“And where’d they find President Taft?” As is often the case, the Colonel answers his own question. “Naturally, the glutton was sitting at a banquet table.”

John laughs, finally taking a seat again. “Lucky he wasn’t stuck in his bathtub.”

“But he did stop eating, gentlemen,” puts in Mr. K, “long enough to opine, ‘There are too many assassins in this country.’”

“It appears the unpopular portly president,” says the Colonel, “will soon be without a running mate. They say Vice President Sherman has turned as purple as a grape. Poisoned by his own kidneys. Sunny Jim has not been out of bed since his acceptance speech in August.”

John resumes his pacing. “Which is how we are left supporting a persnickety professor for president.”

The Colonel grunts. “Tom Campbell’s in Ohio on the stump for Wilson as we speak. What good can a has-been politician from Texas do in Ohio?”

“Kind of like sending in the Giants’ I’ve-got-it Snodgrass.” John reaches his arm up as though to catch a ball, only to let it fall. “He dropped a fly ball from his glove like a hot potato. Wrapped up the World Series like a Christmas gift for the Boston Red Sox. The people of Ohio do love Texans, though. Texas might still be part of Mexico if the generous citizens of Cincinnati had not shipped the Twin Sisters cannons to Galveston in time for the Battle of San Jacinto.”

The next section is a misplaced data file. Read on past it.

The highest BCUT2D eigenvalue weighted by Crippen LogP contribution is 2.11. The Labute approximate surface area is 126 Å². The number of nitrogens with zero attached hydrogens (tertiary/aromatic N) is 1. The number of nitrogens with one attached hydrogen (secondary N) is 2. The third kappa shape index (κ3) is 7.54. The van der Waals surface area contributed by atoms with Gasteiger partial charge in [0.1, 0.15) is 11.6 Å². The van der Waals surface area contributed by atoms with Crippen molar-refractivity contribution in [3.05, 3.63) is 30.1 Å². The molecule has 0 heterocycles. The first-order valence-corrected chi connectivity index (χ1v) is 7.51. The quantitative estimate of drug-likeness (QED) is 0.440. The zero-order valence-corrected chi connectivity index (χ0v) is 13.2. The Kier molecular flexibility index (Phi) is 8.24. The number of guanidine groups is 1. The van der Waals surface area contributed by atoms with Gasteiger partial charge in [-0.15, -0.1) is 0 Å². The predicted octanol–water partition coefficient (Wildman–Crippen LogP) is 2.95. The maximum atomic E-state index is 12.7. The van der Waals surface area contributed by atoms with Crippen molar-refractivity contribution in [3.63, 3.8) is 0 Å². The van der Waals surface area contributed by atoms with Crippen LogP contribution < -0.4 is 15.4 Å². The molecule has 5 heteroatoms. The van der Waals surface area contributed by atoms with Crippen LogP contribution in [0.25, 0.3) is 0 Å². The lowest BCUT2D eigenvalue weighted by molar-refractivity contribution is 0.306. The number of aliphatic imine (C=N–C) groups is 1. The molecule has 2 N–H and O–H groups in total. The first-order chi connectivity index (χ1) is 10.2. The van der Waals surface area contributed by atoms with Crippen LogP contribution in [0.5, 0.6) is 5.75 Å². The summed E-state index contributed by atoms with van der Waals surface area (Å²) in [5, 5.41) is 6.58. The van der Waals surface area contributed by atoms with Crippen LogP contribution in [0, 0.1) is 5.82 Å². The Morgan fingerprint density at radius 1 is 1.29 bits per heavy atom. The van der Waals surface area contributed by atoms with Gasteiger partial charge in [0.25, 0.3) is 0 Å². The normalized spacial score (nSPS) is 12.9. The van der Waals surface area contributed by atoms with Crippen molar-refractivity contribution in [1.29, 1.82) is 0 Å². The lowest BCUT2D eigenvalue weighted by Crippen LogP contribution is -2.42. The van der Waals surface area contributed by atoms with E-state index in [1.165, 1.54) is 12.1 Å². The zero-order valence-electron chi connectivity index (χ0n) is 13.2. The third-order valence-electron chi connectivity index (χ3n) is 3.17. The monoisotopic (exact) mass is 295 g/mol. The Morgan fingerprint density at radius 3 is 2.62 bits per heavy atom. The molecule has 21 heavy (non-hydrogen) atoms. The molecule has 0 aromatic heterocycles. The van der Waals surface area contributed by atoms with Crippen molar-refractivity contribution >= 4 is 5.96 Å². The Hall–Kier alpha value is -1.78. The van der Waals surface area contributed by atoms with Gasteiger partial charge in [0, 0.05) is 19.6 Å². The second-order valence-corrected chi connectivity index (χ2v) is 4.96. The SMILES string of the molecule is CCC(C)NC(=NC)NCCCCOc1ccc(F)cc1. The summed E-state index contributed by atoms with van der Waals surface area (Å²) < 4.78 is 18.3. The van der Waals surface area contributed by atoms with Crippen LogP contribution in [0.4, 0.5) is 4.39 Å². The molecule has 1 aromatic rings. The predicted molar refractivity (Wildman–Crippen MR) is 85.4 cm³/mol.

The merger of Mr. K’s eyebrows progresses. “What worries me is that Tom Campbell and Woodrow Wilson appear cut from the same Pro cloth. How many times, Colonel, is Governor Colquitt going to milk us for contributions to forward to the Democratic National Committee? Surely, this last $150 from each of us is enough.”

“I hope so. This morning during the Harvest Jubilee Parade, Governor Colquitt seemed pleased with the credit he’s receiving for his fundraising efforts. At the opening, he extoled the virtues of our city, ‘the Queen of the great Southwest,’ for a half-hour.”

John sits again and leans forward toward the Colonel. “It certainly helps raise your profile, Colonel, to have the Governor and Mayor riding with you in your car at the head of the parade. The election will soon be upon us.”